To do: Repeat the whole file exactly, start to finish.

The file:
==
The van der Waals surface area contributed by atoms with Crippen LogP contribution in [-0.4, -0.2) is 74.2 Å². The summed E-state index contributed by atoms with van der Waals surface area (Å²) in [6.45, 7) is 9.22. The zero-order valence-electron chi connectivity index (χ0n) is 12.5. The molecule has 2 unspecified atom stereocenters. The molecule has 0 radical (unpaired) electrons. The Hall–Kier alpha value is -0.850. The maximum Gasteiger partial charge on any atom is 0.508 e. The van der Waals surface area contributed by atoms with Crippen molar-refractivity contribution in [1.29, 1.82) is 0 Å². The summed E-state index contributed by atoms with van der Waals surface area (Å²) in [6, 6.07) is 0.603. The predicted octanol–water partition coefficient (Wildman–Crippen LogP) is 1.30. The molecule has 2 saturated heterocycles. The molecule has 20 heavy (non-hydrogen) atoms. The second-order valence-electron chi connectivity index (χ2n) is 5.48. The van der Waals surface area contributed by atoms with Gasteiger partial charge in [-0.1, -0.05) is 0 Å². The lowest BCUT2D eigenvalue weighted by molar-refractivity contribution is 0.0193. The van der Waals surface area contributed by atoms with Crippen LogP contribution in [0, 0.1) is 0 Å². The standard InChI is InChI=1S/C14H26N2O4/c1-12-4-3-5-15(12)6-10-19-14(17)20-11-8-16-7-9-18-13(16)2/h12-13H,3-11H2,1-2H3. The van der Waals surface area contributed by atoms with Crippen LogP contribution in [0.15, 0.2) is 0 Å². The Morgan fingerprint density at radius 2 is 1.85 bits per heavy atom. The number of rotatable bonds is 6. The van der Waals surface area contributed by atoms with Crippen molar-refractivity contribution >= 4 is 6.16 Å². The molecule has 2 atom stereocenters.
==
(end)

The van der Waals surface area contributed by atoms with Crippen LogP contribution in [-0.4, -0.2) is 74.2 Å². The summed E-state index contributed by atoms with van der Waals surface area (Å²) in [6.45, 7) is 9.22. The zero-order valence-electron chi connectivity index (χ0n) is 12.5. The molecule has 2 unspecified atom stereocenters. The molecule has 0 radical (unpaired) electrons. The Hall–Kier alpha value is -0.850. The maximum Gasteiger partial charge on any atom is 0.508 e. The van der Waals surface area contributed by atoms with Crippen molar-refractivity contribution in [1.29, 1.82) is 0 Å². The summed E-state index contributed by atoms with van der Waals surface area (Å²) in [6, 6.07) is 0.603. The predicted octanol–water partition coefficient (Wildman–Crippen LogP) is 1.30. The molecule has 2 saturated heterocycles. The molecule has 20 heavy (non-hydrogen) atoms. The second-order valence-electron chi connectivity index (χ2n) is 5.48. The van der Waals surface area contributed by atoms with Gasteiger partial charge in [-0.1, -0.05) is 0 Å². The lowest BCUT2D eigenvalue weighted by molar-refractivity contribution is 0.0193. The van der Waals surface area contributed by atoms with Crippen LogP contribution in [0, 0.1) is 0 Å². The standard InChI is InChI=1S/C14H26N2O4/c1-12-4-3-5-15(12)6-10-19-14(17)20-11-8-16-7-9-18-13(16)2/h12-13H,3-11H2,1-2H3. The van der Waals surface area contributed by atoms with Crippen LogP contribution in [0.15, 0.2) is 0 Å². The Morgan fingerprint density at radius 2 is 1.85 bits per heavy atom. The number of rotatable bonds is 6. The van der Waals surface area contributed by atoms with Crippen molar-refractivity contribution >= 4 is 6.16 Å². The molecule has 2 atom stereocenters.